In the post below, I had called into question the fact that all of us who were raised in the states (even those like Jeb who went to private schools) had to recite the pledge of allegiance every day. I don't think it is detrimental necessarily but just kind of ironic and weird. When I explain this to Czechs, they usually look at me dumbfounded: they would expect this kind of thing from their old communist masters, but not in a "free" country like the U.S.
I found it very interesting that the detractors who are all Republicans to the best of my knowledge (feel free to correct me on that) generally felt that my light criticism of this practice was groundless because the U.S. stands for the greatest ideals ever to grace the planet. I would generally agree with that last part, but I feel that only lends credibility to my argument that being forced to give the pledge is at least ironic.
One of the ideals that I think is particularly poignant is the idea that all people have certain rights, irrespective of what they are suspected of. Pedophiles, ax-murderers, pension-fund plunderers, and animal torturers are all afforded certain rights. The crimes they are accused of are presented to them clearly. They are given a trial, and even when convicted, cruel and unusual punishment (i.e. torture) is strictly forbidden. As much as I would personally like to hang these people up in the square by meat hooks until they slowly die, I understand that this is not possible if one wants to live in a civilized society.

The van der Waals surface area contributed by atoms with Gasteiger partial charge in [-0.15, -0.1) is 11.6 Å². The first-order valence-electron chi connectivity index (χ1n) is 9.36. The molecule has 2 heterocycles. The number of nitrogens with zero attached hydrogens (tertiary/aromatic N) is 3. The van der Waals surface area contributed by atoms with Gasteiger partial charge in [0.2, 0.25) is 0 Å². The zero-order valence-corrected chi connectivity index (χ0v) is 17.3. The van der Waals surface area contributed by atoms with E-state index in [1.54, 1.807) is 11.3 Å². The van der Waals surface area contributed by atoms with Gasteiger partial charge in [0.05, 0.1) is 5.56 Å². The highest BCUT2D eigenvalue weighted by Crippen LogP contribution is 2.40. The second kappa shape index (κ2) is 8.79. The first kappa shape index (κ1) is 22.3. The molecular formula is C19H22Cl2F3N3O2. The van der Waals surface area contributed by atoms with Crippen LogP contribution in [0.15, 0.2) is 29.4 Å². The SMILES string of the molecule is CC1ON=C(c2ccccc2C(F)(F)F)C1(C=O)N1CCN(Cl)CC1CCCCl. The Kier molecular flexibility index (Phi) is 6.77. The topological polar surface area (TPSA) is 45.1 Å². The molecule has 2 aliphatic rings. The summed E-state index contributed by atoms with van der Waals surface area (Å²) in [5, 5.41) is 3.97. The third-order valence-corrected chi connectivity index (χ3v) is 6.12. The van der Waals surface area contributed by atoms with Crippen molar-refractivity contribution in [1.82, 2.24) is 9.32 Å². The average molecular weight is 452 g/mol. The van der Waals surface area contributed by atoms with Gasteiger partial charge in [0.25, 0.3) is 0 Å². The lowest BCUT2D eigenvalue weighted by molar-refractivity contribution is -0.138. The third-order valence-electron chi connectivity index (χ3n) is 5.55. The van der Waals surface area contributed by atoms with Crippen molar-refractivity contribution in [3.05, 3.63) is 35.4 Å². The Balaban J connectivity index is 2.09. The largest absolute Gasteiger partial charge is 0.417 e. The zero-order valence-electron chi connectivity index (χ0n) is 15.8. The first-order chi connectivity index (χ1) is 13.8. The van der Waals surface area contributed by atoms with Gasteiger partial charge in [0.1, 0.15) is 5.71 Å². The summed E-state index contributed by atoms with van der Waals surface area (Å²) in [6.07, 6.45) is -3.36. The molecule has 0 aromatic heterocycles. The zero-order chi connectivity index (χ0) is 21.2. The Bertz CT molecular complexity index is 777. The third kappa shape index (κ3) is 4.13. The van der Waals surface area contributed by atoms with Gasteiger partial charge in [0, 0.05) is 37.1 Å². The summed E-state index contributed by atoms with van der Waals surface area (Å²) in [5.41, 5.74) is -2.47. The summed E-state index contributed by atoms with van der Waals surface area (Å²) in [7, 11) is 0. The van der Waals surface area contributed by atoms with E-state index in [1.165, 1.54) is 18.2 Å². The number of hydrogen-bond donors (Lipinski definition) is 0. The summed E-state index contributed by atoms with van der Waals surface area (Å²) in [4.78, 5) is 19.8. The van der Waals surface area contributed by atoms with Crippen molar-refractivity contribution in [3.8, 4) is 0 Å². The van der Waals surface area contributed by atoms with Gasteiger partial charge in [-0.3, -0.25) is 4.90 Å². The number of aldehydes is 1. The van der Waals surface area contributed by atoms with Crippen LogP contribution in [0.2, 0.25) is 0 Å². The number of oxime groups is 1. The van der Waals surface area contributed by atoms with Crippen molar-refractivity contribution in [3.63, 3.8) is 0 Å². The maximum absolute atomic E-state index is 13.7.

Another one of those ideals is captured in the first Amendment to the Constitution. The press, by virtue of that grand ideal, is allowed to report almost anything.
So when I read a story like this one
I can't help to point out the irony that the same people who believe so strongly in the ideals captured by the Constitution, are ready to cast those ideals away in the name of security. They not only think that a terrorist suspect (suspect mind you, not convict) can be tortured, held indefinitely without trial and without any charges being brought against them, but that the press is treasonous for even reporting that this is going on.
I don't have anymore sympathy for a terrorist than I do for a pedophile, but civilized people should refrain from torturing either of them.
Is that really too much to ask?
As an American citizen, I am calling on my government not to endorse, or abet the torturing of anyone no matter how horrible the crime of which they are accused of is.
As an American citizen, I ask that we live up to the ideals that once made us the most admired nation, and people, on earth.
Won't you join me in that, all of you?
Labels: bill of rights, torture